Model District Mineral Foundation (Trust) Rules,2015

September 28, 2015

In 2008, the Centre for Science and Environment (CSE) published a detailed report on the mining sector titled: Rich Lands, Poor People: Is sustainable mining possible? We pointed out that minerals are found where there are forests, from where water comes and where adivasis and the poorest of India live. These are also the places where Naxalism is spreading. We intervened to ask for a new social and environmental contract in the mining sector, keeping in mind the need to utilize mineral resources, but also the interests of the people and the environment. Such considerations fructified in the form of the Mines and Minerals (Development and Regulation) Bill (MMDR), 2011. But due to disagreements within the United Progressive Alliance (UPA) government and pressure from the industry, the Bill was allowed to lapse in February 2014. We believe that the MMDR Bill, 2011, made an attempt to balance all concerns.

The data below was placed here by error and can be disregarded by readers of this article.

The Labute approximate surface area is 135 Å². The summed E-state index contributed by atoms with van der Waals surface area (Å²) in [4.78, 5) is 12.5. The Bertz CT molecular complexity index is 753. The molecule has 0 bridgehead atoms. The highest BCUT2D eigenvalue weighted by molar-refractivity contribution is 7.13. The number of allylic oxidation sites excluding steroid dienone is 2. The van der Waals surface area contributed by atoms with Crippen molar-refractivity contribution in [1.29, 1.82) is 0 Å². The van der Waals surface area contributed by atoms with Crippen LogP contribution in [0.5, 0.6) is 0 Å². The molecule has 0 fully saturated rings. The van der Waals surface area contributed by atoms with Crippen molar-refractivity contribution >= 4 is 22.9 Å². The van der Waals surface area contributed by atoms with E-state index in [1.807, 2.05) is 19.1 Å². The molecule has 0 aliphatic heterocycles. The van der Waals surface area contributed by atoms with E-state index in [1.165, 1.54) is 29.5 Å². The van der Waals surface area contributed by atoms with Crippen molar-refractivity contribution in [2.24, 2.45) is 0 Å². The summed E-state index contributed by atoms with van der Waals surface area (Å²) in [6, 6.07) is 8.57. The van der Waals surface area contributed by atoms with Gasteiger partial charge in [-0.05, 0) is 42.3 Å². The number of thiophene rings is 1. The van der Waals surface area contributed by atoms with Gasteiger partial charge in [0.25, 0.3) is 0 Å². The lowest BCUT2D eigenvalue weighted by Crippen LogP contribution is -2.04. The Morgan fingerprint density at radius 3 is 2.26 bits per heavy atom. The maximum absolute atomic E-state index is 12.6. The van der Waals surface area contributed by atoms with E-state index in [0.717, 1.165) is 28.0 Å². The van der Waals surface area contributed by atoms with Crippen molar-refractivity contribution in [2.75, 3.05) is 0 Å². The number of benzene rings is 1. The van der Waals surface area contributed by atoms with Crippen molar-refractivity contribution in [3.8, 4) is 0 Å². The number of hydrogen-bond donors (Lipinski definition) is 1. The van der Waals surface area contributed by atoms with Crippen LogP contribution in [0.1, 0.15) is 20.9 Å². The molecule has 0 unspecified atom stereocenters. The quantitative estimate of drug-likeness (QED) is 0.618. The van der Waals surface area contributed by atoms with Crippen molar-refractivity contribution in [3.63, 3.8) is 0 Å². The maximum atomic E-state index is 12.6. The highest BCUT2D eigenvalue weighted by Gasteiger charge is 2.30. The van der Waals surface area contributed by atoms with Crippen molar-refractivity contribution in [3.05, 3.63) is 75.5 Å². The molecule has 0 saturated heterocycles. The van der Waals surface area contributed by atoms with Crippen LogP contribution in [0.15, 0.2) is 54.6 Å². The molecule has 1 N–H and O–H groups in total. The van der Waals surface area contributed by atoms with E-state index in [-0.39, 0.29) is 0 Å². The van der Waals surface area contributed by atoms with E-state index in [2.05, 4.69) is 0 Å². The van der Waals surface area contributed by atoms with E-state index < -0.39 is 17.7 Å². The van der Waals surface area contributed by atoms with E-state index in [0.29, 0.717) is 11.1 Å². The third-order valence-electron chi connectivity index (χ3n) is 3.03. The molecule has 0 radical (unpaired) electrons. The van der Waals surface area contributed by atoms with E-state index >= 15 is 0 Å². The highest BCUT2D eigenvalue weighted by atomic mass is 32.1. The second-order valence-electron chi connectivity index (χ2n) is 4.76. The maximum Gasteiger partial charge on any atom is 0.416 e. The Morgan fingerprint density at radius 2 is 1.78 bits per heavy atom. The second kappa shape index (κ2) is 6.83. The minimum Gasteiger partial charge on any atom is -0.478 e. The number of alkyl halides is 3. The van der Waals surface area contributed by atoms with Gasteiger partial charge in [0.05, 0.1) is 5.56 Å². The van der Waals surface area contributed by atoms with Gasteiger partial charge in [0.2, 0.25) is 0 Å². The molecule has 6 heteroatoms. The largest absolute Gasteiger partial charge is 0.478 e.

There were lacunae in it, but it recognised the need to incorporate community interests and environmental protection. In this way, there was a movement forward in the 2011 Bill from the MMDR Act of 1957.

Now we have the MMDR Amendment Act, 2015, which was passed by the Parliament in March 2015. Though the amendments introduced to the 1957 Act leave much to be done with respect to ensuring a sustainable mining future, it does create an opportunity to address the injustice that has been inflicted upon communities in the mining areas. It provides for the establishment of the District Mineral Foundation (DMF), a Trust that would function as a non-profit body to “work for the interest and benefit of persons, and areas affected by mining related operations”. The Act further states that the objective and functioning of the DMF should be guided by Constitutional provisions as it relates to Fifth and Sixth Schedules for governing tribal areas. It should also be guided by the provisions of the Panchayats (Extension to Scheduled Areas) Act (PESA), 1996, and the Scheduled Tribes and Other Traditional Forest Dwellers (Recognition of Forest Rights) Act, 2006 – in short the Forest Rights Act (FRA).

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